All about the repertoire
Several years ago, Helmuth Rilling asked me, “Why do you spend your summers at the Bach Festival? How do you justify leaving your family, your work, and flying out to Oregon for three weeks, year after year?” Without hesitation, I answered, “It’s the repertoire.” I wanted to learn Bach, from the inside out, and this was the best way to do it—singing the major works, repeatedly; singing the cantatas; observing Helmuth himself working with young singers and conductors who did not know Bach--- watching new classes of them, year after year, encountering the same problems, having to learn the same lessons and techniques. And learning as well the other major works by other composers which Helmuth programmed because of their relationship to Bach’s legacy-- learning them through Helmuth’s eyes and ears, with his understanding of their origins and of Bach’s influence. The ten or so summers I spent with the Oregon Bach Festival are some of the most important music education I ever received—and it was all about the repertoire. Chicago Chorale is all about the repertoire, too. As our mission statement says, we are devoted to high-level performances of the best repertoire we can handle—acknowledged masterpieces, and newer works that we discover and like, and that deserve exposure. I regard repertoire choice as one of the very most important, and exacting, aspects of my role with the group. Truly, I agonize over it. So much music, so little time…
I feel that our singers and listeners (and conductor) need constant reminders of what is good, of what is basic to our art—and I draw on my experience with Helmuth Rilling in enabling this. Not unsurprisingly, I find a metaphor for these reminders in the structure of Lutheran worship. One of Martin Luther’s great contributions was to translate the Bible into contemporary German, so that everyone could read it and base their understanding of their faith on the actual received words, rather than solely on the opinions and decisions of their priests. Each Sunday, we hear readings from the Old Testament, the Psalms, the Epistles, and from the Gospels—all of them biblical. To this, then, would be added contemporary reflections, both through musical settings of poetry, and the sermon.
I view Bach’s music as representing this “bible”-- as a compendium of all that is good in our music, the structure, the rules; as the highest level combination of intellect, heart, theology, craft. Why Bach? I don’t know; I just now that he rings true for me—as he does for most serious, committed musicians. He is our gold standard, and he tests us most demandingly. Dietrich Fischer-Dieskau famously told a young singer, “Learn to sing Bach. Then you can sing anything.” I whole-heartedly subscribe to this notion, on all kinds of fronts. Sing Bach, and you are in a position to evaluate the rest of what you sing, to judge its merits: Bach provides musicians with a yardstick, as Shakespeare does for theater people. Sing Bach, and you are in a position to tackle the technical demands of almost any other composer. Experience first hand the extraordinary emotional expressiveness of Bach, and you are better able to judge whether other composers even come close to his level of communication. Many do, of course; many others fall far short, however, counterfeiting actual feeling, actual joy and sorrow, and feeding the listener instead on musical treacle. Sing Bach, and you share in the whole world of human striving and accomplishment —and are better able to evaluate the accomplishments of other composers, better able to decide whether they are worth the time and energy one must put in, to perform them.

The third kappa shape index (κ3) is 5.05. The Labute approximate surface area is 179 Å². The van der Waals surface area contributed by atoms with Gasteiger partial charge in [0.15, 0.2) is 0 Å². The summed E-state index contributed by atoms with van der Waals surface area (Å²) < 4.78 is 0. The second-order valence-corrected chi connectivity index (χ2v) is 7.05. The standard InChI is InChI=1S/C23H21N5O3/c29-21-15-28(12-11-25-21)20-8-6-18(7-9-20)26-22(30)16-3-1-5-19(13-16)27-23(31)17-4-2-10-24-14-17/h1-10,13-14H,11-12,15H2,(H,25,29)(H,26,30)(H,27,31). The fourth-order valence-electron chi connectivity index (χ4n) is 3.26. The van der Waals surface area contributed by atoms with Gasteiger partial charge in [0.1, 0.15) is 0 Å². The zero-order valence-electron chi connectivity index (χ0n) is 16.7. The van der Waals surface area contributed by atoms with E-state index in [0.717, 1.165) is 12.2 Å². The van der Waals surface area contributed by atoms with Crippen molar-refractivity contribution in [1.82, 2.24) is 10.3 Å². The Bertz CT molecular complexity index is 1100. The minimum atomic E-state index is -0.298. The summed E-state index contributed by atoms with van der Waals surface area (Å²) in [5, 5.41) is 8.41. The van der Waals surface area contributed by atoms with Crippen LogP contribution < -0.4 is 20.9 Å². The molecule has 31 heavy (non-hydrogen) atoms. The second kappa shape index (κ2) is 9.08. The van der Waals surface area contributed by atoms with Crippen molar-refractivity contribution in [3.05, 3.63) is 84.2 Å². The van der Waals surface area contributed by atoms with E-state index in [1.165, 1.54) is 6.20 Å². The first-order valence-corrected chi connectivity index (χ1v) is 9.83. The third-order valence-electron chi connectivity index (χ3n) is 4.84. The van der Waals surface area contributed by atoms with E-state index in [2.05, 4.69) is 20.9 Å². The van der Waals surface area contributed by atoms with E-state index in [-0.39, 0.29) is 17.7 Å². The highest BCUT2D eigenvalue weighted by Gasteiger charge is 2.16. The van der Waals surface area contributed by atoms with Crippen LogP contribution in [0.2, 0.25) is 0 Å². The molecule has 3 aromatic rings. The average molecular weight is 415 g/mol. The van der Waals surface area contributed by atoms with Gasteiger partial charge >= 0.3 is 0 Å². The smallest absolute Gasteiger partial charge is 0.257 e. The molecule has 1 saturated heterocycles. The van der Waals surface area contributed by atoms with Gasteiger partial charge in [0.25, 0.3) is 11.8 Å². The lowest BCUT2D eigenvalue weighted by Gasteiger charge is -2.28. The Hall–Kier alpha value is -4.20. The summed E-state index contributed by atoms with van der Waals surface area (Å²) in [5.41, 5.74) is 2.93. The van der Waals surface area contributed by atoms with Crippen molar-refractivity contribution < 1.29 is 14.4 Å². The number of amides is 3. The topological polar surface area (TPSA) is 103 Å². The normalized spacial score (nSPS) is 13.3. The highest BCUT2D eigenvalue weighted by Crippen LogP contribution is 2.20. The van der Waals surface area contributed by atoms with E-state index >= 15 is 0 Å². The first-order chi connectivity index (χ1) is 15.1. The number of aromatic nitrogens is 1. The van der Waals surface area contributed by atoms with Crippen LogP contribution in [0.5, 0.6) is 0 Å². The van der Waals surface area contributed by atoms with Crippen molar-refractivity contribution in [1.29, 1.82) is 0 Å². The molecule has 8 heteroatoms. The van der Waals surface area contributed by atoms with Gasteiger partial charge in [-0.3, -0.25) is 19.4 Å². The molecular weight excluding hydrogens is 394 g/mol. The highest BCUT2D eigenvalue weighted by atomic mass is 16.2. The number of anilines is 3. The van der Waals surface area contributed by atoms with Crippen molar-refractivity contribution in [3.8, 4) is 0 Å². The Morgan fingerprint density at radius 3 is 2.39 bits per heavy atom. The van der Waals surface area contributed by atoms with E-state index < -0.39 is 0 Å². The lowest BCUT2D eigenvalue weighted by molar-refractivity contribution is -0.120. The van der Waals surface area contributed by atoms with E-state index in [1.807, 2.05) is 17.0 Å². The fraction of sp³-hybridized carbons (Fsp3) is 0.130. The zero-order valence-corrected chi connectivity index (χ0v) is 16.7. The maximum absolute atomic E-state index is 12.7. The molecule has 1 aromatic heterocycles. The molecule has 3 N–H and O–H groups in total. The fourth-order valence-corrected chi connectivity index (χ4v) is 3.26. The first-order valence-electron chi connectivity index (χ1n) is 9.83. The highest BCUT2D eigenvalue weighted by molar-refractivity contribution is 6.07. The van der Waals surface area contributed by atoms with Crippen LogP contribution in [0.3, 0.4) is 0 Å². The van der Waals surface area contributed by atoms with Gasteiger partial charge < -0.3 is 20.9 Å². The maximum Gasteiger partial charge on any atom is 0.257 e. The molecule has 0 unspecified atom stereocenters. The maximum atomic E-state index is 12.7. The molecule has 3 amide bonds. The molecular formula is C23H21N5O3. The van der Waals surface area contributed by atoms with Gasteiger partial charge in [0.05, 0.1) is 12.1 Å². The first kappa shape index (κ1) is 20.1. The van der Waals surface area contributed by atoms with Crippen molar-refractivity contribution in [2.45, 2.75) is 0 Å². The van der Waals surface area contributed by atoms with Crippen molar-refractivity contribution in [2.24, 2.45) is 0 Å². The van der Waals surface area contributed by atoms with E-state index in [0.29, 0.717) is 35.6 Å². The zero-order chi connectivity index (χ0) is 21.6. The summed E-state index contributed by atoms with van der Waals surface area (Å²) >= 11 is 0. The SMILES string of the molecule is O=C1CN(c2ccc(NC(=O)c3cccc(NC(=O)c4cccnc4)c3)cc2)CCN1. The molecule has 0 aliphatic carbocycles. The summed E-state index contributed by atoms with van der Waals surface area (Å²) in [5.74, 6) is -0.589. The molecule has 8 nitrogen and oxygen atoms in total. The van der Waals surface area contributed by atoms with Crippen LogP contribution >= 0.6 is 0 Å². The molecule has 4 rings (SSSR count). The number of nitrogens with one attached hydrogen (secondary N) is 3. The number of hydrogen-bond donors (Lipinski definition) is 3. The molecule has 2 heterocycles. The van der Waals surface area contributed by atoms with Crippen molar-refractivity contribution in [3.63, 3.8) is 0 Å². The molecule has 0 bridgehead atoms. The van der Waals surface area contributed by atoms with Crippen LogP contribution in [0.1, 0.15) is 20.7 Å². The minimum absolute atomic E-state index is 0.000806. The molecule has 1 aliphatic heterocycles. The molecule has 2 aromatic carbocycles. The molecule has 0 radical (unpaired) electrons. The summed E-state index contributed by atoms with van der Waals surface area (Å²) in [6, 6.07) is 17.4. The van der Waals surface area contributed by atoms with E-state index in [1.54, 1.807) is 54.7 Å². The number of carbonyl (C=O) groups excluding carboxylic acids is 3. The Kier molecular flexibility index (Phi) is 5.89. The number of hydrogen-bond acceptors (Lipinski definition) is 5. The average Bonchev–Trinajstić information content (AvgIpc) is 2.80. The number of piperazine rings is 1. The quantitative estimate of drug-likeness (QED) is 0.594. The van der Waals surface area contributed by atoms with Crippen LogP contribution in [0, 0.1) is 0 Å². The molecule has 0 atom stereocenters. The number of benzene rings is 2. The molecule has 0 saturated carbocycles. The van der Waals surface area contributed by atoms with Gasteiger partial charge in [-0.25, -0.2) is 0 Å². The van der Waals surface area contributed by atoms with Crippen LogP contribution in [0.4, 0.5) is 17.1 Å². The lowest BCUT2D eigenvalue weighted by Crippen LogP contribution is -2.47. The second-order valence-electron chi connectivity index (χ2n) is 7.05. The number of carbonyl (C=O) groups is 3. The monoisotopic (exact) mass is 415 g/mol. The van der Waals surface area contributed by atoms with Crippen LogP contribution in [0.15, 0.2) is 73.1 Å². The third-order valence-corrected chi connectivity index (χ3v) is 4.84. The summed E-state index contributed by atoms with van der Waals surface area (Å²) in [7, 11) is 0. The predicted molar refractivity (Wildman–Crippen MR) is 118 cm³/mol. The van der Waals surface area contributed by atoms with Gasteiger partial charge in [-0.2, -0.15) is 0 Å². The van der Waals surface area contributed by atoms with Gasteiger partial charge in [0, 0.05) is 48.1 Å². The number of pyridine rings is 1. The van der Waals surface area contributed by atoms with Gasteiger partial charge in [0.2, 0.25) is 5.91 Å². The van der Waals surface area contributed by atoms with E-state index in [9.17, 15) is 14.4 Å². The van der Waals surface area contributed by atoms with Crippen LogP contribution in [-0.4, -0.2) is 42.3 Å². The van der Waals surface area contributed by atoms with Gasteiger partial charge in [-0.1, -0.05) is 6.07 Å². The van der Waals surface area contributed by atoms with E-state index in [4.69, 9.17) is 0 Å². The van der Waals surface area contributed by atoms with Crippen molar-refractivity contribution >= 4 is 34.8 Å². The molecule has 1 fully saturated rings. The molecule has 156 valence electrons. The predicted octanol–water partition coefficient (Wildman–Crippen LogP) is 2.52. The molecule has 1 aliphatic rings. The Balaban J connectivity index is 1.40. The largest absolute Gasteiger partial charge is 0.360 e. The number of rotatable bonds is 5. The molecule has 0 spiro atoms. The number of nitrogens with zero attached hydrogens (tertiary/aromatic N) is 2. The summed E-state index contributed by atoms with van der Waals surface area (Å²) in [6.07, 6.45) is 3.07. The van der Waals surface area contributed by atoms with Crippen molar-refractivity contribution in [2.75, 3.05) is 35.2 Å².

Happily, I observe that the audience is never ”Bached-out”-- any more than they are ever “Shakespeared-out”. All the way from the high-level performances presented by Music of the Baroque and Soli Deo Gloria, to the abridged Passions presented by small churches in the suburbs, people continue to perform Bach, and to listen to it. Nearly every concert pianist who comes to Chicago, includes Bach keyboard works on their recital programs; new recordings of Bach works come out every week. His staying power, over the centuries, is simply amazing. He continues to inform, critique, enthrall, across the centuries and through changing styles of performance and presentation. I also observe that experiencing Bach improves me, and my choirs-- he tests us, shows us where we need to work harder. Everything else we do is transformed by our regular encounters with Bach. He keeps us honest.